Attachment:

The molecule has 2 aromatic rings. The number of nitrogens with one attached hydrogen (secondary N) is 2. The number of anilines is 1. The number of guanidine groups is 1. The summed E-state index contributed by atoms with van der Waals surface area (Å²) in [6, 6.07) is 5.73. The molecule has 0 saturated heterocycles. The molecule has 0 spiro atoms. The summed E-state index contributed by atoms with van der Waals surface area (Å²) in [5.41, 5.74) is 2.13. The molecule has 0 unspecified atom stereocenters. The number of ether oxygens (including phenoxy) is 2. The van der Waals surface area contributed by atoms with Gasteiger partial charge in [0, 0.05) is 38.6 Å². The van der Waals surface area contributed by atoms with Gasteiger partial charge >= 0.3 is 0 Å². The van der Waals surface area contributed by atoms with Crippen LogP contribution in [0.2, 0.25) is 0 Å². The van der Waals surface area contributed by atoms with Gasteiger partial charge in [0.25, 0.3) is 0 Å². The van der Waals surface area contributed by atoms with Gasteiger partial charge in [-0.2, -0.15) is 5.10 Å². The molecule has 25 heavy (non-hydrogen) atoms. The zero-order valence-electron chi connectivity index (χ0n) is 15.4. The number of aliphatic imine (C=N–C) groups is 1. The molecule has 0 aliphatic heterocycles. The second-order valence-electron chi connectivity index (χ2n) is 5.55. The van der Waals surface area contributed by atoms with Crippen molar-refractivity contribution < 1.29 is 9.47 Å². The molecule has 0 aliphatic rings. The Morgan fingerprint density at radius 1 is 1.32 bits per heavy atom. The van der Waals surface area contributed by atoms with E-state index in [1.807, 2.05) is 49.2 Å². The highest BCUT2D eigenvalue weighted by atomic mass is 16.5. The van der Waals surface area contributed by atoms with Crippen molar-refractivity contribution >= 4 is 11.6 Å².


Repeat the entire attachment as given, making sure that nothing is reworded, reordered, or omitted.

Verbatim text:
The molecule has 2 aromatic rings. The number of nitrogens with one attached hydrogen (secondary N) is 2. The number of anilines is 1. The number of guanidine groups is 1. The summed E-state index contributed by atoms with van der Waals surface area (Å²) in [6, 6.07) is 5.73. The molecule has 0 saturated heterocycles. The molecule has 0 spiro atoms. The summed E-state index contributed by atoms with van der Waals surface area (Å²) in [5.41, 5.74) is 2.13. The molecule has 0 unspecified atom stereocenters. The number of ether oxygens (including phenoxy) is 2. The van der Waals surface area contributed by atoms with Gasteiger partial charge in [0, 0.05) is 38.6 Å². The van der Waals surface area contributed by atoms with Gasteiger partial charge >= 0.3 is 0 Å². The van der Waals surface area contributed by atoms with Crippen LogP contribution in [0.2, 0.25) is 0 Å². The van der Waals surface area contributed by atoms with Gasteiger partial charge in [0.25, 0.3) is 0 Å². The van der Waals surface area contributed by atoms with Gasteiger partial charge in [-0.2, -0.15) is 5.10 Å². The molecule has 25 heavy (non-hydrogen) atoms. The zero-order valence-electron chi connectivity index (χ0n) is 15.4. The number of aliphatic imine (C=N–C) groups is 1. The molecule has 0 aliphatic heterocycles. The second-order valence-electron chi connectivity index (χ2n) is 5.55. The van der Waals surface area contributed by atoms with Crippen molar-refractivity contribution < 1.29 is 9.47 Å². The molecule has 0 aliphatic rings. The Morgan fingerprint density at radius 1 is 1.32 bits per heavy atom. The van der Waals surface area contributed by atoms with E-state index in [1.807, 2.05) is 49.2 Å². The highest BCUT2D eigenvalue weighted by atomic mass is 16.5. The van der Waals surface area contributed by atoms with Crippen molar-refractivity contribution >= 4 is 11.6 Å².